Waleed struggles with depression, married life, and writer’s block. Upon learning that his cocky new neighbour Jalal is indebted to some dangerous men, he starts tagging along for Jalal’s shake-downs, ostensibly as research for a crime novel.
A luxury cruise for the super rich goes very, very wrong in this Cannes-winning social satire from the director of The Square. Uproariously funny at times and deeply cynical, this is a must-see.
Thirteen-year-old Opio works at a gold mine in Burkina Faso. It’s a harsh existence, and to earn the money for an education that might liberate him from it, the child must take a new, dangerous step in his occupation.
In this zippy doc, we learn about a new way of representing the past, and meet community curators and archivists from across BC whose mission is to share the secret, neglected, and untold histories of this place we only think we know.
A Syrian doctor struggles to hold on to his identity as his family adjusts to life in Canada. Director Antoine Bourges (Fail to Appear) continues his social realist project, turning a lens this time to struggles faced by new immigrants to Canada.
Ten-year-old Moja has her hands full taking care of her pregnant sister Vesna and their grief-stricken father, all reeling from the sudden loss of their mother. A stirring debut by Cannes Cinéfondation alumna Sara Kern.
Based on a true story, Cioma Schönhaus, a young Jewish man living in 1942 Berlin, forges passports for Jewish people to escape the country. Instead of hiding, he impersonates military personnel so he can live life, risking discovery by the Gestapo.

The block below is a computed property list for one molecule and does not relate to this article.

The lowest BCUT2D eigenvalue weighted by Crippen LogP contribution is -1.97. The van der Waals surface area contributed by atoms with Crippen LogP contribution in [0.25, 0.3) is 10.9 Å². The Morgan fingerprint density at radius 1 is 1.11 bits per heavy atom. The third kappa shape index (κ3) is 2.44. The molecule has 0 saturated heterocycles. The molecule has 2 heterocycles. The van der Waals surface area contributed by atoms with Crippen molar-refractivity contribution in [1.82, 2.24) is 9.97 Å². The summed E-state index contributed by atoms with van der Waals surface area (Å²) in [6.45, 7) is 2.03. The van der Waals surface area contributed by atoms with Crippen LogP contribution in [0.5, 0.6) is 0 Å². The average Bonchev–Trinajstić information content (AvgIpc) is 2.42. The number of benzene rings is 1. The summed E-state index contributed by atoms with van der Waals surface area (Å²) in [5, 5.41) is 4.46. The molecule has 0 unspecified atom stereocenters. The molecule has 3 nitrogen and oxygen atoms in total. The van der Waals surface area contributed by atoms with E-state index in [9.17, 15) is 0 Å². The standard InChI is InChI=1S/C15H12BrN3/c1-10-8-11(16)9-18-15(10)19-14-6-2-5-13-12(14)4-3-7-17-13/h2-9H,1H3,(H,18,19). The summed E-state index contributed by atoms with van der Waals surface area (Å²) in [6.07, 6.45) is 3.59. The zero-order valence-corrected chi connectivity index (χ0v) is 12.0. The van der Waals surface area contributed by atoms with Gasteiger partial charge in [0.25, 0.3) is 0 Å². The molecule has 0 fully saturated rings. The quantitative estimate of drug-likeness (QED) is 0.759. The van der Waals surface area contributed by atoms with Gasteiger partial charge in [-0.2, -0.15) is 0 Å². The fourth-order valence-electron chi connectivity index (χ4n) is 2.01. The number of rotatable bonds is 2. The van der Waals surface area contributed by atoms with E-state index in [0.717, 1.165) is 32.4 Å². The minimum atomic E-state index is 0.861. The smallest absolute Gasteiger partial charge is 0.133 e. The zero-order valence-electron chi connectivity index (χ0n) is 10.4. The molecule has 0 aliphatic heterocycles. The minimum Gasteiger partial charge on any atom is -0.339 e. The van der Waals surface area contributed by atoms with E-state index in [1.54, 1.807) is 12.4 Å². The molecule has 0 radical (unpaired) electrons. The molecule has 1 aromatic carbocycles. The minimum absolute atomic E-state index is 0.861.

In 1968 Czechoslovakia, a small-town notary refuses to join the Communist Party. Inspired by director Beata Parkanová's own grandparents, The Word depicts the intimate lives of Václav and Věra and their bond in the face of political intimidation.
In the Dominican Republic, Yarisa works as a maid and a nanny for a wealthy, powerful family. When she suffers a personal tragedy, she must re-evaluate the last two decades of her life and her relationship with the family to whom she has given so much.
The Melt Goes On Forever chronicles the elusive and provocative African-American artist David Hammons' body of work, which is firmly rooted in the questioning of dominant culture and exposing racial injustice.
A New York City councilwoman, a corporate lawyer, and a newly released convict are pitted against each other in a web of blackmail as they walk the razor’s edge between their morals and the standard judicial process.
Aditya Vikram Sengupta explores the depths and vagaries of the human condition through an agoraphobic recluse, a young man working in a chit fund, and a TV host striking out for a new life against the backdrop of a crumbling, nostalgia-mired Calcutta.